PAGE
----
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True or False: Fish Is Brain Food?
Here's a brain-teaser:
I got to thinking about this a couple mornings ago, when I caught a Today Show teaser while making my morning coffee. In a pre-java daze, I heard Matt Lauer chirp: "Is fish really brain food? We'll find out right after this commercial break." Before I could find out, however, I got distracted and forgot to listen to the answer.
I now blame this lapse in concentration on (what else?) not eating enough fish. So, after fueling up at lunch with a spicy tuna roll, I decided to tackle the question for myself.
A quick search online revealed that there's lots of research to back up the claim that eating fish does indeed benefit our brains. The magic, as you probably know, comes from omega-3 fatty acids found in oily fish like salmon, tuna, sardines, herring, mackerel, and others varieties. It seems that one of the omega-3s—DHA—can help strengthen brain cells and protect them from disease.
But these days, aren't we all a bit wary of fish? It's impossible to ignore all that talk about mercury, PCBs, and other environmental contaminants. The fact is, my sushi habit has dwindled considerably. Clearly, it's time to find other ways to feed my head; I'll take any brain-boosting I can get now that I'm limiting my intake of fish.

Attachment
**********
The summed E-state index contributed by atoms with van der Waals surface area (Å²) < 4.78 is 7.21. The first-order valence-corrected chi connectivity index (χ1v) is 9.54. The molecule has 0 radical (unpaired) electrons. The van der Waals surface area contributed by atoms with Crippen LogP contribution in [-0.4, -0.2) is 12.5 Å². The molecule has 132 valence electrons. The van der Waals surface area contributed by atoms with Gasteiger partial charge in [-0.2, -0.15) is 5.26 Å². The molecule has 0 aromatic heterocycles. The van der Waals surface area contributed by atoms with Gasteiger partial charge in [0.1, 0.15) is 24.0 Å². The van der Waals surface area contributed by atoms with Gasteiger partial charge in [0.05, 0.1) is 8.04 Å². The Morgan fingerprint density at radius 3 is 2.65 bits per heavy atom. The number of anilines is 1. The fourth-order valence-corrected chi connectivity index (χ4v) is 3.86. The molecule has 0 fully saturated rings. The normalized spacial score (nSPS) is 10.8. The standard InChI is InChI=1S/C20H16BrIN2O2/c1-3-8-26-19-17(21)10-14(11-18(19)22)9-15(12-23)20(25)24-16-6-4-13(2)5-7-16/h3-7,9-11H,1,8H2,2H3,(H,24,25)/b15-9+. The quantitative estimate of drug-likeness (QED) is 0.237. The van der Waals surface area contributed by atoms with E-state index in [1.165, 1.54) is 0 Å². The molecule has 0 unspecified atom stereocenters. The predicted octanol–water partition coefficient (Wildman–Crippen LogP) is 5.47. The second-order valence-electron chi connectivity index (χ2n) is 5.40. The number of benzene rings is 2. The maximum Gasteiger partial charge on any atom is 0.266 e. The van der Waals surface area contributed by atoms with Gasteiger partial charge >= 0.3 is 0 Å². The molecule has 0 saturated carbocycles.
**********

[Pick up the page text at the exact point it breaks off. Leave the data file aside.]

So I started poking around, and came across several articles about other foods that are believed to help our brains function better. The good news is that a reasonably healthy diet goes a long way.
- Flax and walnut seed oils are thought to be the next best thing to fish oils. Plus, they're a good fallback for vegetarians and anyone else who's unwilling to eat fish several times a week.
- If your memory is starting to falter, antioxidant-rich fruits and vegetables, like blueberries, blackberries, and carrots might help you remember where you left your keys.
- Eggs, red meats, and peanut butter have choline, which is also thought to enhance memory.
- Whole grains — high in vitamin B and magnesium — are good for nerve function.
- Turmeric, the intensely yellow spice used to color Indian curries, could have anti-inflammatory powers.
So, tomorrow I'll make toss some blueberries into my oatmeal. Or sprinkle some turmeric on my next egg salad sandwich. Then I'll sit back and wait for my IQ to soar to new heights... or at least for the moment when celebrity gossip starts to seem downright trivial.